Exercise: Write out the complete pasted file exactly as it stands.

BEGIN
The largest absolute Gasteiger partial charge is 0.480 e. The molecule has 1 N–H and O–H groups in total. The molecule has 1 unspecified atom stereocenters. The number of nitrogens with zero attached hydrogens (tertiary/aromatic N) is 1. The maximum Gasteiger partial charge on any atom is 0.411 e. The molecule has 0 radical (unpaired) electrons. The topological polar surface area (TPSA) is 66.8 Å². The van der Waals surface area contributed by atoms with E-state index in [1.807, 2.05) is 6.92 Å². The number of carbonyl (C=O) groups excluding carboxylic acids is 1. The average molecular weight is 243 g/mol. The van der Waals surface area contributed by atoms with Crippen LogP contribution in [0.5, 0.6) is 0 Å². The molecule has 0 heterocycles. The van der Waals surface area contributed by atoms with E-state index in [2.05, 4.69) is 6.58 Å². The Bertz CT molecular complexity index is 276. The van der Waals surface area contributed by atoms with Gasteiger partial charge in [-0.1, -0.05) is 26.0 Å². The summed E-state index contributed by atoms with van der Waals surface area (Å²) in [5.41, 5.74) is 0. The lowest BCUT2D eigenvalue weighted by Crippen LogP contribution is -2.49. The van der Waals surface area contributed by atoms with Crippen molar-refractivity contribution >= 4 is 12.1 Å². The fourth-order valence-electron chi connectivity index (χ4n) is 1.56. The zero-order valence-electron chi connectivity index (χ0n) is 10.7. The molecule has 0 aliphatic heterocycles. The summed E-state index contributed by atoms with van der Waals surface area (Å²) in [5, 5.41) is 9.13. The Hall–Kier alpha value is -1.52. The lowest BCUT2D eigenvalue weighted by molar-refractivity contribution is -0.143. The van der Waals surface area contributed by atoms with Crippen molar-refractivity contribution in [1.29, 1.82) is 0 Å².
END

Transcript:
The largest absolute Gasteiger partial charge is 0.480 e. The molecule has 1 N–H and O–H groups in total. The molecule has 1 unspecified atom stereocenters. The number of nitrogens with zero attached hydrogens (tertiary/aromatic N) is 1. The maximum Gasteiger partial charge on any atom is 0.411 e. The molecule has 0 radical (unpaired) electrons. The topological polar surface area (TPSA) is 66.8 Å². The van der Waals surface area contributed by atoms with E-state index in [1.807, 2.05) is 6.92 Å². The number of carbonyl (C=O) groups excluding carboxylic acids is 1. The average molecular weight is 243 g/mol. The van der Waals surface area contributed by atoms with Crippen LogP contribution in [0.5, 0.6) is 0 Å². The molecule has 0 heterocycles. The van der Waals surface area contributed by atoms with E-state index in [2.05, 4.69) is 6.58 Å². The Bertz CT molecular complexity index is 276. The van der Waals surface area contributed by atoms with Gasteiger partial charge in [-0.1, -0.05) is 26.0 Å². The summed E-state index contributed by atoms with van der Waals surface area (Å²) in [5.41, 5.74) is 0. The lowest BCUT2D eigenvalue weighted by Crippen LogP contribution is -2.49. The van der Waals surface area contributed by atoms with Crippen molar-refractivity contribution >= 4 is 12.1 Å². The fourth-order valence-electron chi connectivity index (χ4n) is 1.56. The zero-order valence-electron chi connectivity index (χ0n) is 10.7. The molecule has 0 aliphatic heterocycles. The summed E-state index contributed by atoms with van der Waals surface area (Å²) in [5, 5.41) is 9.13. The Hall–Kier alpha value is -1.52. The lowest BCUT2D eigenvalue weighted by molar-refractivity contribution is -0.143. The van der Waals surface area contributed by atoms with Crippen molar-refractivity contribution in [1.29, 1.82) is 0 Å².